Family Reunification after Incarceration

Some people say that when you are incarcerated you have to learn to live inside the prison walls and leave the outside world on the outside. The funny thing is that life on the outside goes on without you and you find yourself grasping for a glimpse of it.

There are others who believe that holding on to the outside world is imperative to progress behind the prison walls. They spend countless hours on the telephone, and they receive frequent visits. I wonder how they would cope if they were incapable of affording those expensive phone calls. When I was locked up, prison phone calls ranged from three to four dollars for a 12-15 minute phone call. Visits were such a financial strain on my family that I saw my loved ones once a year at best. For eight years I was held in a federal prison eight hours from home. Life didn’t’ stop for my family, but for me it felt like time was standing still.

Now that I have returned to my family I’m in the thick of things. I have bills, relationship issues and family crisis to contend with. To some of my family members I’m a stranger. To others I’m like a figment of their imagination that has all of a sudden become a reality. I want to feel closer to them, build a bond and become an intricate part of their lives, but the time apart has severed our ties to a huge extent. The damage is seemingly irreparable, yet, like when I was in prison, life keeps happening, like “one wave pushing on another.” Trials keep coming, people are growing up, babies are being born and people are dying.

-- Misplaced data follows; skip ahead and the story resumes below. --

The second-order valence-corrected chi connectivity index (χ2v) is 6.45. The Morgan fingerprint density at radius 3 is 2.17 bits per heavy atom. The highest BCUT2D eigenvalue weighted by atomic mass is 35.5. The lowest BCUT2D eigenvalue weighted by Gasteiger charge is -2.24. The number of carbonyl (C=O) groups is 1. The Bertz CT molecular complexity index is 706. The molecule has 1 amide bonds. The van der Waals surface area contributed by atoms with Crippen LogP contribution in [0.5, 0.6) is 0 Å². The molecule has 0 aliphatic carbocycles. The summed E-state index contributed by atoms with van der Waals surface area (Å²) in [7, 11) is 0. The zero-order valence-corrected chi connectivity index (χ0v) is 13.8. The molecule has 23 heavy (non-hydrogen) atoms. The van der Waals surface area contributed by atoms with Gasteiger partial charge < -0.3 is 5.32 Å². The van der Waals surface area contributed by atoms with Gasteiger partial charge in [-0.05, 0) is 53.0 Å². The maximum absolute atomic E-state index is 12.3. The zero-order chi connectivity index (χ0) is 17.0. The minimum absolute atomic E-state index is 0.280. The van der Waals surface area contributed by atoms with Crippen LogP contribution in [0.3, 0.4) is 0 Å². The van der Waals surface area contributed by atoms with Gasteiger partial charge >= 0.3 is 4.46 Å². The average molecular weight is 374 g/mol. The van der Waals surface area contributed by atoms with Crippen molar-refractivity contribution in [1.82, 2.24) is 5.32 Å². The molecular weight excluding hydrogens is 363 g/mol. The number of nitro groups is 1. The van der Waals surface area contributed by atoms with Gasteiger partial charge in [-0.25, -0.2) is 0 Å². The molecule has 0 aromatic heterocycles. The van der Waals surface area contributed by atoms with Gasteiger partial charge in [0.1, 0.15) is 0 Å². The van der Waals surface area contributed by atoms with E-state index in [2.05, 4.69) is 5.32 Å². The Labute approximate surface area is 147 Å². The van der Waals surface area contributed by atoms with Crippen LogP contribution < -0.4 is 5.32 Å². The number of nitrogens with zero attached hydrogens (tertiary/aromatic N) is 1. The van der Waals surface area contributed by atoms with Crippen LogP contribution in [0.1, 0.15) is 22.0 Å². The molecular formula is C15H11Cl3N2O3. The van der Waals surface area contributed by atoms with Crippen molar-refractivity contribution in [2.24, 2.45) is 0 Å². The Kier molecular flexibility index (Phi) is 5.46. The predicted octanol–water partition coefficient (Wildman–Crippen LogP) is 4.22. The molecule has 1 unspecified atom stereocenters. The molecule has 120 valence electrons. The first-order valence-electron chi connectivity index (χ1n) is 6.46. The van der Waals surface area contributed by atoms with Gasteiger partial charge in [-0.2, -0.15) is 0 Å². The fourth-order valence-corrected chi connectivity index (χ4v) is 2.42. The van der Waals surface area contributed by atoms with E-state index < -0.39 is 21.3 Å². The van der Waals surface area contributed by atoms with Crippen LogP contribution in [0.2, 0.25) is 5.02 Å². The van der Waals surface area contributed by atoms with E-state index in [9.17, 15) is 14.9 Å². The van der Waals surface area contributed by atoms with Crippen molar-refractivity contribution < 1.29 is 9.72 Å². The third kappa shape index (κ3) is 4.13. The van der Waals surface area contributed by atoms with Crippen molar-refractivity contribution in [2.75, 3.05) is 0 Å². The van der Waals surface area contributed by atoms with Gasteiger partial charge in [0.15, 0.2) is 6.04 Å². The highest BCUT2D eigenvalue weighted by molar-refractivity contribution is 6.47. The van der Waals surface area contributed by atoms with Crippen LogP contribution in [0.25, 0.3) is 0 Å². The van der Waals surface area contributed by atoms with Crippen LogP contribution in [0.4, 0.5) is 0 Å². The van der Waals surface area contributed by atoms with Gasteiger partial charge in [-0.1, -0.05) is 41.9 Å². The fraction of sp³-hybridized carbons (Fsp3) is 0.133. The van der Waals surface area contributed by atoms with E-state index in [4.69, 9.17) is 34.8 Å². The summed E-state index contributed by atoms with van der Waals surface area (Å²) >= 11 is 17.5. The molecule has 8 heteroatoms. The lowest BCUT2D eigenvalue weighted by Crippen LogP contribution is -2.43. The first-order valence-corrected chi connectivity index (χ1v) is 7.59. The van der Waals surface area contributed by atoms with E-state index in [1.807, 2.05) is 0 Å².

Video: How family relationships help you stay out of jail

At times I want to ask life to slow down to allow me to catch my breath; then, I realize it is just life doing what it does. And, I understand how blessed I am to share in these experiences: the good, the bad and the indifferent. Unlike when I was incarcerated and helpless when things occurred on the outside, today I can be actively involved in the lives of my family members.

Today I can make personal choices to improve my own life and I have been blessed with internal and external resources to help others improve as well. My feet and hand are no longer bound, I’m free. That’s refreshing.

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About Mark Miclette 682 Articles
writes about inmates, jails, prisons, courts and the lives of people who live and work within the United States Criminal Justice System. His mission can be summed up in a single word; transparency.